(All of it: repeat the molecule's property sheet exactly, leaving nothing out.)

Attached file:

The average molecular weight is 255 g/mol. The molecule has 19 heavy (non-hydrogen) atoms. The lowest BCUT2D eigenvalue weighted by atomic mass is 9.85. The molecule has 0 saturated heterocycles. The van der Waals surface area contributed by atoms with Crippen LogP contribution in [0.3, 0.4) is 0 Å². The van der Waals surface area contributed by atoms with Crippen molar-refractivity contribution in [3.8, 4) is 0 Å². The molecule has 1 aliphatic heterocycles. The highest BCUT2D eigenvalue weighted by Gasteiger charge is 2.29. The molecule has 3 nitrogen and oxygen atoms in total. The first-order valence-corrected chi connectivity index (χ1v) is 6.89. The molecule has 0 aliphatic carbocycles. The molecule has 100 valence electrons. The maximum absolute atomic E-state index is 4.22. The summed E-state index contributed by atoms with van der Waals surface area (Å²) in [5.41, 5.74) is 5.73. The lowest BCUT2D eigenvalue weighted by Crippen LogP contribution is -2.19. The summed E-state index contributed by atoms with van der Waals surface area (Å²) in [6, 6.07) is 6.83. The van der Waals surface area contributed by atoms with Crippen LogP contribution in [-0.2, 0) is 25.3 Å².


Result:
The average molecular weight is 255 g/mol. The molecule has 19 heavy (non-hydrogen) atoms. The lowest BCUT2D eigenvalue weighted by atomic mass is 9.85. The molecule has 0 saturated heterocycles. The van der Waals surface area contributed by atoms with Crippen LogP contribution in [0.3, 0.4) is 0 Å². The van der Waals surface area contributed by atoms with Crippen molar-refractivity contribution in [3.8, 4) is 0 Å². The molecule has 1 aliphatic heterocycles. The highest BCUT2D eigenvalue weighted by Gasteiger charge is 2.29. The molecule has 3 nitrogen and oxygen atoms in total. The first-order valence-corrected chi connectivity index (χ1v) is 6.89. The molecule has 0 aliphatic carbocycles. The molecule has 100 valence electrons. The maximum absolute atomic E-state index is 4.22. The summed E-state index contributed by atoms with van der Waals surface area (Å²) in [5.41, 5.74) is 5.73. The lowest BCUT2D eigenvalue weighted by Crippen LogP contribution is -2.19. The summed E-state index contributed by atoms with van der Waals surface area (Å²) in [6, 6.07) is 6.83. The van der Waals surface area contributed by atoms with Crippen LogP contribution in [-0.2, 0) is 25.3 Å².